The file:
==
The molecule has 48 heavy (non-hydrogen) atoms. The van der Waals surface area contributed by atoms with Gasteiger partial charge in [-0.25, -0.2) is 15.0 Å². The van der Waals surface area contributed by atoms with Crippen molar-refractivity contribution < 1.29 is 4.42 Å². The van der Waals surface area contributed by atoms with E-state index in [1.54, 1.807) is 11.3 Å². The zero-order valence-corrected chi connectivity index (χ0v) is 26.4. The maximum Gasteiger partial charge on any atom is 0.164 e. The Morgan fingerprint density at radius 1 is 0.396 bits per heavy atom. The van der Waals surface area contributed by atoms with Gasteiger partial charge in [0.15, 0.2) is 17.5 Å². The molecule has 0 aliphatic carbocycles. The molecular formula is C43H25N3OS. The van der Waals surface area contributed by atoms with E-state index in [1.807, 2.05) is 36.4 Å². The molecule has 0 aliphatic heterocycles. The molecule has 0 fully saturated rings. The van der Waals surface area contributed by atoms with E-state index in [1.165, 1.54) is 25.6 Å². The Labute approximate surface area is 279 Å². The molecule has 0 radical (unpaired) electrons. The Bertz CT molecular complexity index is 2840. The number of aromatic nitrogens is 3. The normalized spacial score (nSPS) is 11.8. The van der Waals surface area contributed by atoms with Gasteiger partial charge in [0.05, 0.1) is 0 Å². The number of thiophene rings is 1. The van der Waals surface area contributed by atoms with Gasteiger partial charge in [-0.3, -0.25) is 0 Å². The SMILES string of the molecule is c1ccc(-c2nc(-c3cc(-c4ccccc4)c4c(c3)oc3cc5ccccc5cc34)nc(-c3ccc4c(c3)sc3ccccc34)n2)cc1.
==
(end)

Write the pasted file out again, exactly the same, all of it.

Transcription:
The molecule has 48 heavy (non-hydrogen) atoms. The van der Waals surface area contributed by atoms with Gasteiger partial charge in [-0.25, -0.2) is 15.0 Å². The van der Waals surface area contributed by atoms with Crippen molar-refractivity contribution < 1.29 is 4.42 Å². The van der Waals surface area contributed by atoms with E-state index in [1.54, 1.807) is 11.3 Å². The zero-order valence-corrected chi connectivity index (χ0v) is 26.4. The maximum Gasteiger partial charge on any atom is 0.164 e. The Morgan fingerprint density at radius 1 is 0.396 bits per heavy atom. The van der Waals surface area contributed by atoms with Gasteiger partial charge in [0.15, 0.2) is 17.5 Å². The molecule has 0 aliphatic carbocycles. The molecular formula is C43H25N3OS. The van der Waals surface area contributed by atoms with E-state index in [1.807, 2.05) is 36.4 Å². The molecule has 0 aliphatic heterocycles. The molecule has 0 fully saturated rings. The van der Waals surface area contributed by atoms with E-state index in [1.165, 1.54) is 25.6 Å². The Labute approximate surface area is 279 Å². The molecule has 0 radical (unpaired) electrons. The Bertz CT molecular complexity index is 2840. The number of aromatic nitrogens is 3. The normalized spacial score (nSPS) is 11.8. The van der Waals surface area contributed by atoms with Gasteiger partial charge in [0.05, 0.1) is 0 Å². The number of thiophene rings is 1. The van der Waals surface area contributed by atoms with Gasteiger partial charge in [-0.3, -0.25) is 0 Å². The SMILES string of the molecule is c1ccc(-c2nc(-c3cc(-c4ccccc4)c4c(c3)oc3cc5ccccc5cc34)nc(-c3ccc4c(c3)sc3ccccc34)n2)cc1.